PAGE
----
I'm not the most discerning shopper when it comes to buying cosmetics or household products. (Why are parabens bad for you, again?) So if I saw the chemical diethanolamine listed on the back of a shampoo bottle, or decamethylcyclopentasiloxane on a surface cleaner, it probably wouldn't stop me from buying it. But chances are I'd never see those those names, anyway.

The main reason for this, a new study in yesterday's Environmental Health Perspectives points out, is that the state of product labeling in the US is pretty poor. How poor? The study's researchers—who analyzed samples from 213 different consumer products ranging from cat litter to shaving cream, sunscreen, dishwater detergent, mascara, and vinegar—detected some 55 toxic chemicals. Many of these, they report, weren't listed on the labels of products tested.

"The study shows that we are exposed to a complex mixture of toxic chemicals simply by going through our normal routines," Andy Igrejas, who heads the group Safer Chemicals, Healthy Families, said in a press release.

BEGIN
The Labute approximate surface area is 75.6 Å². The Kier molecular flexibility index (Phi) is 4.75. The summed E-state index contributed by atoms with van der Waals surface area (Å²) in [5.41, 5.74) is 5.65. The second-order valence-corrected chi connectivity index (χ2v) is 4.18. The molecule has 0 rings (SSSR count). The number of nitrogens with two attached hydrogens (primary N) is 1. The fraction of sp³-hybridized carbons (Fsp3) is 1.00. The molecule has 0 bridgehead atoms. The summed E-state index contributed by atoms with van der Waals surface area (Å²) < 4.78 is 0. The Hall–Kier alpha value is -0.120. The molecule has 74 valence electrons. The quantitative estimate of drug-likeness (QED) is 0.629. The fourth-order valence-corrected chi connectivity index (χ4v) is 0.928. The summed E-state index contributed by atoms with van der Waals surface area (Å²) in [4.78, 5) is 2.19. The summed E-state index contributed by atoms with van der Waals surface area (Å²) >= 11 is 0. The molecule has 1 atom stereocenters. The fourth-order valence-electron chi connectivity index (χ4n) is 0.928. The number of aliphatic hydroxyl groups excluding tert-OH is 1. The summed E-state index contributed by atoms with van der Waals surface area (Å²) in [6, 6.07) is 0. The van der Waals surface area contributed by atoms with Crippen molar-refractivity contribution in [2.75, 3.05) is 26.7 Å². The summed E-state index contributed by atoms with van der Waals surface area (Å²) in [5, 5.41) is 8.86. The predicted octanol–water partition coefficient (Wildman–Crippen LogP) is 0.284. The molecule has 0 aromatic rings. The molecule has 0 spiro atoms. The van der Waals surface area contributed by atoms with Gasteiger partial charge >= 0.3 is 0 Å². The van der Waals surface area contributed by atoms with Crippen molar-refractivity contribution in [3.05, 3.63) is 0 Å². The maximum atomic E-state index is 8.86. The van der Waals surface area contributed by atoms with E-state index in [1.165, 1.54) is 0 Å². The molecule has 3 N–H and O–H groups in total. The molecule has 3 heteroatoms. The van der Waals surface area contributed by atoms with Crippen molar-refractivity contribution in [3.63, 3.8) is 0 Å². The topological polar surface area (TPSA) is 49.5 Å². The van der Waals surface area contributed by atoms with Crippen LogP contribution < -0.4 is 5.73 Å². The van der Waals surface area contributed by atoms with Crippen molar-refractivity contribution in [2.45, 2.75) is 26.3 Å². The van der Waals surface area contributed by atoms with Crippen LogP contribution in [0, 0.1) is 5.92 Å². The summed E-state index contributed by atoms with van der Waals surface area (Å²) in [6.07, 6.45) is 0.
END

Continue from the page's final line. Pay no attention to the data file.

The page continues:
Labels are important, the study's authors write, because they help scientists determine whether (and to what degree) consumer products are responsible for toxic chemicals entering our bodies. We already know about some chemicals detected in the study (which was led by the Silent Spring Institute and partly funded by the Centers for Disease Control and Prevention): Fragrances, BPA, phthalates, among others, are associated with a variety of health risks, most commonly asthma and endocrine disruption.